It doesn't matter. Then maybe we can be a pioneer with our grid system bus routes. That would be great.

  8. Default Re: Bus System

    Like I said, there are no perfect grid buses. Chicago is the best example, and it has a lot of routes that go perfectly straight for a lot more than a few miles. The systems I listed have large portions which function as examples of how the grid system works. Primarily sticking to one street as long as possible/logical and allowing multiple transfer points throughout the system to avoid having to travel to out-of-the-way hubs. When you go look at those system maps you may see squiggly lines but that's because most cities don't have a series of perfectly spaced, perfectly straight arterials. Also because deviations from the grid are natural and necessary when major institutions/destinations are slightly off the grid.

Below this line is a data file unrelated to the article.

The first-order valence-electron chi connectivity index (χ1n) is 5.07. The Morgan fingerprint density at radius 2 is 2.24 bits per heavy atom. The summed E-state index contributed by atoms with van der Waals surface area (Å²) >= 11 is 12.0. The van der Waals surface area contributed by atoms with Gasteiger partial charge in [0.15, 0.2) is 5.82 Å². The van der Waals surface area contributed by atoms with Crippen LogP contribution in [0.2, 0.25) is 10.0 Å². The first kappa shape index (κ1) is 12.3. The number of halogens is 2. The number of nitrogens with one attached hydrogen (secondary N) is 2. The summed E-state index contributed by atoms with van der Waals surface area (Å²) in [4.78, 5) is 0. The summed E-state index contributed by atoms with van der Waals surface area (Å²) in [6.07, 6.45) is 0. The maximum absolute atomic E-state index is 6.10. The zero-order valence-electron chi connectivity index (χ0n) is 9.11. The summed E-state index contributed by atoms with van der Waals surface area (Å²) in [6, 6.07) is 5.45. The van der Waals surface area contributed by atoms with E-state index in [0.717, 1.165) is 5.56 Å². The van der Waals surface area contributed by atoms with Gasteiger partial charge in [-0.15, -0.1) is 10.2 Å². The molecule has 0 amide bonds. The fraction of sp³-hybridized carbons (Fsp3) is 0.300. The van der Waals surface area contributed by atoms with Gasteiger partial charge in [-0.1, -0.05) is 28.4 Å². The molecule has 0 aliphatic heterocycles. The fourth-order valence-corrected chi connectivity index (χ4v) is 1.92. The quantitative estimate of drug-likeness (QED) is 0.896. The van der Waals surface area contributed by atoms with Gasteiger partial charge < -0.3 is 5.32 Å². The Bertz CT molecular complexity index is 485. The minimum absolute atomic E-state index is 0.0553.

9. Default Re: Bus System

    Quote Originally Posted by Spartan View Post
    It doesn't matter. Then maybe we can be a pioneer with our grid system bus routes. That would be great.
    That's fine. I have nothing against trying something new.

  10. #60

    Default Re: Bus System

    Quote Originally Posted by Just the facts View Post
    That's fine. I have nothing against trying something new.
    Yeah, I just think we get too caught up on comparing ourselves to other cities on this forum. It's almost as if we can't voice our approval of something going forward UNLESS we are copying a bunch of other cities...

  11. Default Re: Bus System